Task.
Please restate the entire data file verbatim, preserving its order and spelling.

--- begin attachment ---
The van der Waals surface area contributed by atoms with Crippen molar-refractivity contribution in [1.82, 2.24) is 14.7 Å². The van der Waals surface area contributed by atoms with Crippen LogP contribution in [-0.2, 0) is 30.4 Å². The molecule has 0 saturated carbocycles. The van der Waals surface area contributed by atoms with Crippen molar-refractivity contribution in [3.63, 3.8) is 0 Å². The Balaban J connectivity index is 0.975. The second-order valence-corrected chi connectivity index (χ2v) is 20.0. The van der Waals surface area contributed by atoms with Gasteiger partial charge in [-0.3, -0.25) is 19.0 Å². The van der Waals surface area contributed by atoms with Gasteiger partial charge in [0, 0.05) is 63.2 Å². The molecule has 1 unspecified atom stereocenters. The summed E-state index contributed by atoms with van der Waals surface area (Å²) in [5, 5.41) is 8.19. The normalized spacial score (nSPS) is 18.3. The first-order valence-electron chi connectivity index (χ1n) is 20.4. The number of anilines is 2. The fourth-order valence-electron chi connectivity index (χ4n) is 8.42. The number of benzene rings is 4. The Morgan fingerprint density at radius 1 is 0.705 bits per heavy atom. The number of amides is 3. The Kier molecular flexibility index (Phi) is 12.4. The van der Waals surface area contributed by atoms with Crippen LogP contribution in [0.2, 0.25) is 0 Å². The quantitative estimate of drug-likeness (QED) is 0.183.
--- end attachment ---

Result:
The van der Waals surface area contributed by atoms with Crippen molar-refractivity contribution in [1.82, 2.24) is 14.7 Å². The van der Waals surface area contributed by atoms with Crippen LogP contribution in [-0.2, 0) is 30.4 Å². The molecule has 0 saturated carbocycles. The van der Waals surface area contributed by atoms with Crippen molar-refractivity contribution in [3.63, 3.8) is 0 Å². The Balaban J connectivity index is 0.975. The second-order valence-corrected chi connectivity index (χ2v) is 20.0. The van der Waals surface area contributed by atoms with Gasteiger partial charge in [-0.3, -0.25) is 19.0 Å². The van der Waals surface area contributed by atoms with Gasteiger partial charge in [0, 0.05) is 63.2 Å². The molecule has 1 unspecified atom stereocenters. The summed E-state index contributed by atoms with van der Waals surface area (Å²) in [5, 5.41) is 8.19. The normalized spacial score (nSPS) is 18.3. The first-order valence-electron chi connectivity index (χ1n) is 20.4. The number of anilines is 2. The fourth-order valence-electron chi connectivity index (χ4n) is 8.42. The number of benzene rings is 4. The Morgan fingerprint density at radius 1 is 0.705 bits per heavy atom. The number of amides is 3. The Kier molecular flexibility index (Phi) is 12.4. The van der Waals surface area contributed by atoms with Crippen LogP contribution in [0.2, 0.25) is 0 Å². The quantitative estimate of drug-likeness (QED) is 0.183.